They wait outside a pub and Joe recognises one of the gang.  They put on their pig noses and stalk him.  Soon the guy is beaten down and bundled into Piggy’s car.  Piggy cuffs him to the pipes in the toilets and brutally tortures him for information.  Joe leaves the toilets in shock.

The next day Joe and Clare are shopping around a market and Joe sees another member of the gang so follows him.  Later in the night the bloke is jumped, put in the car and thrown to the floor of the yard tied up.  Piggy once again does all of the torture until the names are given out.  Piggy then finishes the job by kicking him in the head over and over for a few minutes (complete with blood splattering in the air and melon smashing sounds) until he’s dead a few times over.

As Joe and Piggy go on Joe finds it hard to recognise his own thoughts and ideas anymore.  Piggy certainly doesn’t like Clare at all.  Things start to speed up as they hunt the others and return to the toilets now and then to torture their original captive.  Joe starts to change and actually enjoy it all.  Piggy insists they go faster and faster, and not just the gang but go after others and help people…….

You feel you can guess the ending for most of the film and find yourself surprised that you were wrong.  The final act is partly unsatisfying because you’re left a little empty and wonder what could have been done with more care.  The more human side with Clare isn’t taken as far as it should have been and John was really quite a fast raced by character which you don’t feel anything for, which is a shame since he’s played by Neil Maskell, an actor who’s made a name for himself in TV for years plus horror films like "Kill List," "Tony," "Paintball," and gangster flicks like "Bonded By Blood," "Jack Falls," and "The Rise of a Footsoldier."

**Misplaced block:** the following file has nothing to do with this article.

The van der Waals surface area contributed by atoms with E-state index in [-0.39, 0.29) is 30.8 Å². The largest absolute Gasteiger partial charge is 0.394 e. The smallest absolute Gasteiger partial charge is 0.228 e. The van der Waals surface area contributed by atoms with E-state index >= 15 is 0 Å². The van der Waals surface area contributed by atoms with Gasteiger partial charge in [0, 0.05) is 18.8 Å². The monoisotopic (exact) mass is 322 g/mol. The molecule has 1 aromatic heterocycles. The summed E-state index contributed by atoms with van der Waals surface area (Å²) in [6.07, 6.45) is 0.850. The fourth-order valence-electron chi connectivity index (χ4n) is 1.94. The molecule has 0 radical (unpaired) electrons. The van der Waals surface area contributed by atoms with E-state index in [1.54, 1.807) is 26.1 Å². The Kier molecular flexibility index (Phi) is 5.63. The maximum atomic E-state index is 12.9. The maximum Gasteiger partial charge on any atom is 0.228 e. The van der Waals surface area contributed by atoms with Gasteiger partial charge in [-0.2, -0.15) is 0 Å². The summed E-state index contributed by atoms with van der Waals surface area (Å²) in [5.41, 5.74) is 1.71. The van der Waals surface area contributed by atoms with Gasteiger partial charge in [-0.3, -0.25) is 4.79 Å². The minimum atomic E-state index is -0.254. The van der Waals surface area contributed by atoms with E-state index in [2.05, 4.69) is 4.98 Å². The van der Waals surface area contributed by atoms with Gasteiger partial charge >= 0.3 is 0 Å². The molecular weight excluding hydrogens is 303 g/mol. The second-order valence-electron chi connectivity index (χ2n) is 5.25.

However, as the credits rolled, my Horror Soulmate and myself found ourselves talking quite deeply about a lot of it and how Joe’s character developed.  That’s a good thing.  Also Paul ("Sherlock Holmes: A Game of Shadows," "The Firm") Anderson who plays Piggy is a striking actor who carrys a quiet menace about himself throughout the film.  Every scene he is in hums with the eerie background music I mentioned earlier.

"Piggy" certainly delivers the gore when required.  Stabbings, a deep prolonged throat slashing, head stomping, general beatings, all dark blood and sickening sound effects.  Most of these new wave UK realism films are guilty of using handheld D.T. shaky cameras and over the top speech, “Whatcha sayin blood? Braap! Braap!”  You know the sort.  "Piggy" is a traditionally filmed movie and even the gang talk is less annoying.

We’d had a bad run of UK films recently.  Two especially, "The Grind," and "Terry," made me want to open the DVD cases and shit inside them whilst my Horror Soulmate filmed me on HD wobblecam.  Thankfully this film came next and prevented me from trying to make my own movie.

"Piggy" isn’t a classic so don’t expect a gasping epic.  It does have its faults, but it’s watchable and keeps you thinking to the very end.

The DVD extras from Metrodome Distribution are a short Making Of Piggy film, and interviews with the director and two main actors, so a bit bland really.

 

CLICK TO ENLARGE IMAGE
Piggy DVD screenshot on Severed Cinema

Piggy DVD screenshot on Severed Cinema

Piggy DVD screenshot on Severed Cinema

Piggy DVD screenshot on Severed Cinema

Piggy DVD screenshot on Severed Cinema

Piggy DVD screenshot on Severed Cinema

Piggy DVD screenshot on Severed Cinema

Piggy DVD screenshot on Severed Cinema

Piggy DVD screenshot on Severed Cinema

Piggy DVD screenshot on Severed Cinema

Piggy DVD screenshot on Severed Cinema

Piggy DVD screenshot on Severed Cinema

Piggy DVD screenshot on Severed Cinema

Piggy DVD screenshot on Severed Cinema

 RATING:
 VIDEO: 1 
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 AUDIO: 1 
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 DVD: 1 
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 MOVIE: 1 
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 DVD SPECS:
 Aspect Ratio: 2.35:1 16:9
 Region: PAL R2
 Audio: Dolby Digital 5.1


 SUPPLEMENTAL MATERIAL:
 - Making of "Piggy"
 - Interviews


Comments
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Liam   |79.71.65.xxx |2012-09-02 02:32:48
Dead mans shoes being one of my Favorite British films made I will defently give
this a watch. Thanks!